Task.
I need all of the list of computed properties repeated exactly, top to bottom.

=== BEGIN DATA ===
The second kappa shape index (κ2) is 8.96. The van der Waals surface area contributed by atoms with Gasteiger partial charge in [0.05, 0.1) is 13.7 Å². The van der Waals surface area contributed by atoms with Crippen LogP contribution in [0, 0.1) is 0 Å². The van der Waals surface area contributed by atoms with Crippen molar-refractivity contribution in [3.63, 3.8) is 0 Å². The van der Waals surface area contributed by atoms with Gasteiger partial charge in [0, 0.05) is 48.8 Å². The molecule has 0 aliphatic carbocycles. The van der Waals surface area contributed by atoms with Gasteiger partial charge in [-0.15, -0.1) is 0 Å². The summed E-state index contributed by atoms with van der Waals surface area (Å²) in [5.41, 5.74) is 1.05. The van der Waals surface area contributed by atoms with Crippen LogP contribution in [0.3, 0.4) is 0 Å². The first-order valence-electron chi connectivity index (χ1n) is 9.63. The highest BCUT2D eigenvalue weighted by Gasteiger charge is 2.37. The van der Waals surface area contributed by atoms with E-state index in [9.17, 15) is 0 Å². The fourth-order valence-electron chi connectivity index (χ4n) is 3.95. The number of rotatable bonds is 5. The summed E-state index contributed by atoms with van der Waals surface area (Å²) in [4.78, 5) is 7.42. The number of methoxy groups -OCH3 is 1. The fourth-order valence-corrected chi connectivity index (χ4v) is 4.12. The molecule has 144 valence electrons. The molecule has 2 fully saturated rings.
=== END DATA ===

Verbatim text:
The second kappa shape index (κ2) is 8.96. The van der Waals surface area contributed by atoms with Gasteiger partial charge in [0.05, 0.1) is 13.7 Å². The van der Waals surface area contributed by atoms with Crippen LogP contribution in [0, 0.1) is 0 Å². The van der Waals surface area contributed by atoms with Crippen molar-refractivity contribution in [3.63, 3.8) is 0 Å². The van der Waals surface area contributed by atoms with Gasteiger partial charge in [0, 0.05) is 48.8 Å². The molecule has 0 aliphatic carbocycles. The van der Waals surface area contributed by atoms with Gasteiger partial charge in [-0.15, -0.1) is 0 Å². The summed E-state index contributed by atoms with van der Waals surface area (Å²) in [5.41, 5.74) is 1.05. The van der Waals surface area contributed by atoms with Crippen LogP contribution in [0.3, 0.4) is 0 Å². The first-order valence-electron chi connectivity index (χ1n) is 9.63. The highest BCUT2D eigenvalue weighted by Gasteiger charge is 2.37. The van der Waals surface area contributed by atoms with E-state index in [9.17, 15) is 0 Å². The fourth-order valence-electron chi connectivity index (χ4n) is 3.95. The number of rotatable bonds is 5. The summed E-state index contributed by atoms with van der Waals surface area (Å²) in [4.78, 5) is 7.42. The number of methoxy groups -OCH3 is 1. The fourth-order valence-corrected chi connectivity index (χ4v) is 4.12. The molecule has 144 valence electrons. The molecule has 2 fully saturated rings.